What if, for instance, as Margaret Ne-Eka Barragato suggests in a marvelous piece she wrote about Buddhism and rebirth, “born from above” (what used to be translated as “born again”) refers to an enlightenment experience, and the kingdom of God is what Buddhists think of as suchness, or what Suzuki Roshi called “things as it is”?    “Very truly, I tell you, no one can see the kingdom of God without being born from above. . . . The wind blows where it chooses, and you hear the sound of it, but you do not know where it comes from or what it goes.  So it is with everyone who is born of the spirit.”  If the word “believe” suggests something more like “trust,” believing in the son is something more like entrusting yourself to the way of things.  An apocalyptic sounding statement like “Whoever believes in the Son has eternal life; whoever disobeys the Son will not see life, but must endure God’s wrath” could be saying something more mundane, like what Dogen says in the Fukanzazengi—“If there is the slightest discrepancy, the Way is as distant as heaven from earth. If the least like or dislike arises, the Mind is lost in confusion,” or again, the Song of the Jewel Mirror Samadhi, “Move and you are trapped; miss and you fall into doubt and vacillation.”  Zen teacher Gudo Nishijima taught that zazen produces what he called “the balanced state”; when someone asked him once about heaven and hell in Buddhism, he said heaven is when you’re in the balanced state; hell is when you’re not.

If Jesus is talking about being at one with the way of things, in the same way the Buddha was, then sentence after sentence makes sense, and the aphoristic expressions keep piling up.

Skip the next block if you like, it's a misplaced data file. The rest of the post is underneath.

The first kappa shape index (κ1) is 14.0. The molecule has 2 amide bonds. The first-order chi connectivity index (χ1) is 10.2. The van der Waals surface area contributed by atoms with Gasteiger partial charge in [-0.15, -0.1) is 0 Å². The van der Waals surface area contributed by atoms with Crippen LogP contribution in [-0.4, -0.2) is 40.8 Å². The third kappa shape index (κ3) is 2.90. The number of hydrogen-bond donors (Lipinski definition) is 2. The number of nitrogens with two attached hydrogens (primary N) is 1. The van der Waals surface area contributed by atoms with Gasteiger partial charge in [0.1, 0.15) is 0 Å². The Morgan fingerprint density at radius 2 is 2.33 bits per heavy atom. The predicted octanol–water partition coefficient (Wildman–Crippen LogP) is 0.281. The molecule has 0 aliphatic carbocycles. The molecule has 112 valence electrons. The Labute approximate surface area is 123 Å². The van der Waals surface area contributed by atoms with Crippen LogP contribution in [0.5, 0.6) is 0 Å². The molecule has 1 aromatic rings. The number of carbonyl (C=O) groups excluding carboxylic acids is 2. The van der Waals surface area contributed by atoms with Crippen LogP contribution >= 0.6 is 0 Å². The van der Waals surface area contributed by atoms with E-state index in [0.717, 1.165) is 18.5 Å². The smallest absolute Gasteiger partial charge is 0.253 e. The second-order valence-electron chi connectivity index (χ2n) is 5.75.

“I can do nothing on my own.”

“No one can come to me unless drawn by the Father who sent me.”

“I declare what I have seen in the Father’s presence; as for you, you should do what you have heard from the Father.”

“Before Abraham was, I am.”[5]

“I am in the Father and the Father is in me.”

The words become more poignant and more pointed as his death approaches.

“As you, Father, are in me and I am in you, may they also be in us, so that the world may believe that you have sent me.”

“I made your name known to them, and I will make it known, so that the love with which you have loved me may be in them, and I in them.”

No doubt it will seem to some people that I am trying to make a connection where none exists, trying to bring people together who have no wish to be together.  I actually don’t care about any of that.  But from the time I stared meditating I began to see the truths of Christianity in a new way, and at this point in my practice, the religious traditions I know all  seem to be pointing to the same fundamental truth.  It seems obvious that they do.  I can’t understand why they quarrel.

What Joko Beck said on that Zen Calendar seems truer to me than ever.

[1] That verse, or at least the citation of it, should be familiar to every baseball fan, because there used to be some guy with a sign that said John 3:16 who was sitting at every important baseball game.  Sometimes he had tickets behind the plate during a World Series or playoff game.  Don’t know how he got those tickets.

[2] I’m afraid I don’t have a citation on that.  I read it on a daily Zen calendar at my yoga center.

[3] I find that expression especially puzzling because Jesus will soon speak of us as becoming children of God.

[4] So there.  We can all become children of God

[5] Walt Whitman, in a way, said the same thing.  “Afar down I see the huge first Nothing, I know I was even there,/ I wait unseen and always, and slept through the lethargic mist,/ And took my time, and took no hurt from the fetid carbon.”